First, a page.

Strange Things Are Afoot at the Circle K

Stranger Things: Season 3

I've been running this site again for a while now, long enough that at some point I should have already discussed Stranger Things. When it arrived on the NetflixOriginally started as a disc-by-mail service, Netflix has grown to be one of the largest media companies in the world (and one of the most valued internet companies as well). With a constant slate of new internet streaming-based programming that updates all the time, Netflix has redefined what it means to watch TV and films (as well as how to do it). scene back in 2016 the Internet (and, really, the rest of the world) blew up about it. The show was discussed with the same breathless anticipation as Game of Thrones, capturing the minds of so many people. Naturally, being the cranky hipster that I am, I resisted watching the show because (a) I hadn't heard about it already and (b) a lot of people were already into it. I wasn't able to muster the energy to care about the show when its first season premiered and didn't get around to watching it for a couple of months.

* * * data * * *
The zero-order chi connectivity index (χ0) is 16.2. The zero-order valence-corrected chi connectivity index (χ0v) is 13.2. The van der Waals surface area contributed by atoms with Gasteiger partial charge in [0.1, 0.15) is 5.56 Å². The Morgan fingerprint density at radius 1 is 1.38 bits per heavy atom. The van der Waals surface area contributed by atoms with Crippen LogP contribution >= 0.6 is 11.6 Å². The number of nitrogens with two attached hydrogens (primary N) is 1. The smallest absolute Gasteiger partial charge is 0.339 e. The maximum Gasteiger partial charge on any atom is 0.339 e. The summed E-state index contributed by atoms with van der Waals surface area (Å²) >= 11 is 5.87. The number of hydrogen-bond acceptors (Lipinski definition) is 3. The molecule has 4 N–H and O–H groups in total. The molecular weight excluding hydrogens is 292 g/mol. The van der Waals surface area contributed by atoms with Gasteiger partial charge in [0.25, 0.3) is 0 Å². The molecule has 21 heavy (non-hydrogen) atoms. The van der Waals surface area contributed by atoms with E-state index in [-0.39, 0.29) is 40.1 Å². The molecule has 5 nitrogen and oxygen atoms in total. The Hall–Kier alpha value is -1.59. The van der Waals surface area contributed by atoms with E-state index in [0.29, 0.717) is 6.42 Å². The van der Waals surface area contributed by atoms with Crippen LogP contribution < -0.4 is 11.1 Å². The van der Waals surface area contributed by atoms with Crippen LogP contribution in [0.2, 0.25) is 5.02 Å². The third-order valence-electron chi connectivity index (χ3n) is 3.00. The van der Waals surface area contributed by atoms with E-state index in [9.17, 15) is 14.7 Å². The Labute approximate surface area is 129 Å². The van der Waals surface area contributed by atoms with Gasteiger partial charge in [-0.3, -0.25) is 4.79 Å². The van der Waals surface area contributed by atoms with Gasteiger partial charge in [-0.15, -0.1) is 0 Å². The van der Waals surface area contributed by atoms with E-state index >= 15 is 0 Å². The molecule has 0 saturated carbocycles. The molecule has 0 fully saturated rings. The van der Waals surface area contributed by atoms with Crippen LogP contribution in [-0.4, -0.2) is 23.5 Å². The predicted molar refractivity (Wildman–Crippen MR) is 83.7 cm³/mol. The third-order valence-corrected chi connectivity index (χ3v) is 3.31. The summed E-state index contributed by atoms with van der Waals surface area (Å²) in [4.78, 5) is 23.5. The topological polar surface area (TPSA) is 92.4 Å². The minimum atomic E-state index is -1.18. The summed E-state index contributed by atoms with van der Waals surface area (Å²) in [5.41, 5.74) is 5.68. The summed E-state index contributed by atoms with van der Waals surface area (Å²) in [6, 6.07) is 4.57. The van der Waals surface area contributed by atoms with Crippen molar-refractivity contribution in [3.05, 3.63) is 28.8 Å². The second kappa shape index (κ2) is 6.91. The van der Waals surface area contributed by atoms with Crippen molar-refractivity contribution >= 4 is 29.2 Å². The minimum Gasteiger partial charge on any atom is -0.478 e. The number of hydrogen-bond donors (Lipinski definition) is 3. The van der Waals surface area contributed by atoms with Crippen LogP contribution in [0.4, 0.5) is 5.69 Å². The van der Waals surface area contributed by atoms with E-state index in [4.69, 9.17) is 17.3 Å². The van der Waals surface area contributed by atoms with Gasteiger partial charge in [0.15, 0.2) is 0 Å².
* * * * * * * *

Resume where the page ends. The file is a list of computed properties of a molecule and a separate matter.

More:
Once I did finally settle into the show, it just struck me as kind of okay. Don't get me wrong, there's fundamentally nothing wrong with the show. It's tale of four young friends -- Mike Wheeler (Finn Wolfhard), Dustin Henderson (Gaten Matarazzo), Lucas Sinclair (Caleb McLaughlin), Will Byers (Noah Schnapp) -- finding a super-powered girl, Eleven (Millie Bobby Brown), and then getting sucked into a number of scary and fantastical adventures, and its interesting enough. The show has some cool ideas and is plotted well enough to never drag or get too mired in its own mythology. The real problem I had with the show as that it wasn't really giving me anything new. Government experiments, shadowy horror, and 80s nostalgia had all been covered many times before (Goonies, It, and Super 8, just to name a few) that it never felt like Stranger Things had a new perspective on the formula.